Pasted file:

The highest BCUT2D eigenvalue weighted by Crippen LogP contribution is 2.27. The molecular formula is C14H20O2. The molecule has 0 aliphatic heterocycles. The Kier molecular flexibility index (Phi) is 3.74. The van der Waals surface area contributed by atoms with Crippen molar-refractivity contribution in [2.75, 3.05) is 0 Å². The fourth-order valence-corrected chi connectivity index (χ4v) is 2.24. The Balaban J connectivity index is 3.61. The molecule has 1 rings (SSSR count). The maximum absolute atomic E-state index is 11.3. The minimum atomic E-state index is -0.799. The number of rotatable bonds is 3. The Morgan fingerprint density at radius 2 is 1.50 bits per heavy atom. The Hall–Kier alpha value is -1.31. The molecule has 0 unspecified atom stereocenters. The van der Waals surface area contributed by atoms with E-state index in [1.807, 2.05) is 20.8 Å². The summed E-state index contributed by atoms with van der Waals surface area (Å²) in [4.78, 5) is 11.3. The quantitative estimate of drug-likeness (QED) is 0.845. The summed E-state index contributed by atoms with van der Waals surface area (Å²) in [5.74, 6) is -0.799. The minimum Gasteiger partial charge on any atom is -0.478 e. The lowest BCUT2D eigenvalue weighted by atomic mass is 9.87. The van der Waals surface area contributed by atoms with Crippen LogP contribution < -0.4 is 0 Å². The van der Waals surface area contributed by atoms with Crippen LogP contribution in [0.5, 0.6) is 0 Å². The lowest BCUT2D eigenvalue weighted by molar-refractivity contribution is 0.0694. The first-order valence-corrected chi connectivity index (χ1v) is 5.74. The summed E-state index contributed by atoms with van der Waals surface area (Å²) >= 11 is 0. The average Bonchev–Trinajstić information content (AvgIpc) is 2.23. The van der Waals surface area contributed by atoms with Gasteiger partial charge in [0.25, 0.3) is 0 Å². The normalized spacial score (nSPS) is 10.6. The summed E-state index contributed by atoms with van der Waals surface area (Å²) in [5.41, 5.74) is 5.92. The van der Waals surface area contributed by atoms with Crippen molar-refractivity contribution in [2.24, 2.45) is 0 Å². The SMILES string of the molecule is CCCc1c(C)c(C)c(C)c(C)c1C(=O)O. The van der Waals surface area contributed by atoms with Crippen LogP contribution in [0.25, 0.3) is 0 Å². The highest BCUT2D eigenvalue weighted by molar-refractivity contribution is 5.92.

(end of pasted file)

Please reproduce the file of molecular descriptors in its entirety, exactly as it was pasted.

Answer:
The highest BCUT2D eigenvalue weighted by Crippen LogP contribution is 2.27. The molecular formula is C14H20O2. The molecule has 0 aliphatic heterocycles. The Kier molecular flexibility index (Phi) is 3.74. The van der Waals surface area contributed by atoms with Crippen molar-refractivity contribution in [2.75, 3.05) is 0 Å². The fourth-order valence-corrected chi connectivity index (χ4v) is 2.24. The Balaban J connectivity index is 3.61. The molecule has 1 rings (SSSR count). The maximum absolute atomic E-state index is 11.3. The minimum atomic E-state index is -0.799. The number of rotatable bonds is 3. The Morgan fingerprint density at radius 2 is 1.50 bits per heavy atom. The Hall–Kier alpha value is -1.31. The molecule has 0 unspecified atom stereocenters. The van der Waals surface area contributed by atoms with E-state index in [1.807, 2.05) is 20.8 Å². The summed E-state index contributed by atoms with van der Waals surface area (Å²) in [4.78, 5) is 11.3. The quantitative estimate of drug-likeness (QED) is 0.845. The summed E-state index contributed by atoms with van der Waals surface area (Å²) in [5.74, 6) is -0.799. The minimum Gasteiger partial charge on any atom is -0.478 e. The lowest BCUT2D eigenvalue weighted by atomic mass is 9.87. The van der Waals surface area contributed by atoms with Crippen LogP contribution < -0.4 is 0 Å². The van der Waals surface area contributed by atoms with Crippen LogP contribution in [0.5, 0.6) is 0 Å². The lowest BCUT2D eigenvalue weighted by molar-refractivity contribution is 0.0694. The first-order valence-corrected chi connectivity index (χ1v) is 5.74. The summed E-state index contributed by atoms with van der Waals surface area (Å²) >= 11 is 0. The average Bonchev–Trinajstić information content (AvgIpc) is 2.23. The van der Waals surface area contributed by atoms with Gasteiger partial charge in [0.25, 0.3) is 0 Å². The normalized spacial score (nSPS) is 10.6. The summed E-state index contributed by atoms with van der Waals surface area (Å²) in [5.41, 5.74) is 5.92. The van der Waals surface area contributed by atoms with Crippen molar-refractivity contribution in [2.24, 2.45) is 0 Å². The SMILES string of the molecule is CCCc1c(C)c(C)c(C)c(C)c1C(=O)O. The van der Waals surface area contributed by atoms with Crippen LogP contribution in [0.25, 0.3) is 0 Å². The highest BCUT2D eigenvalue weighted by molar-refractivity contribution is 5.92.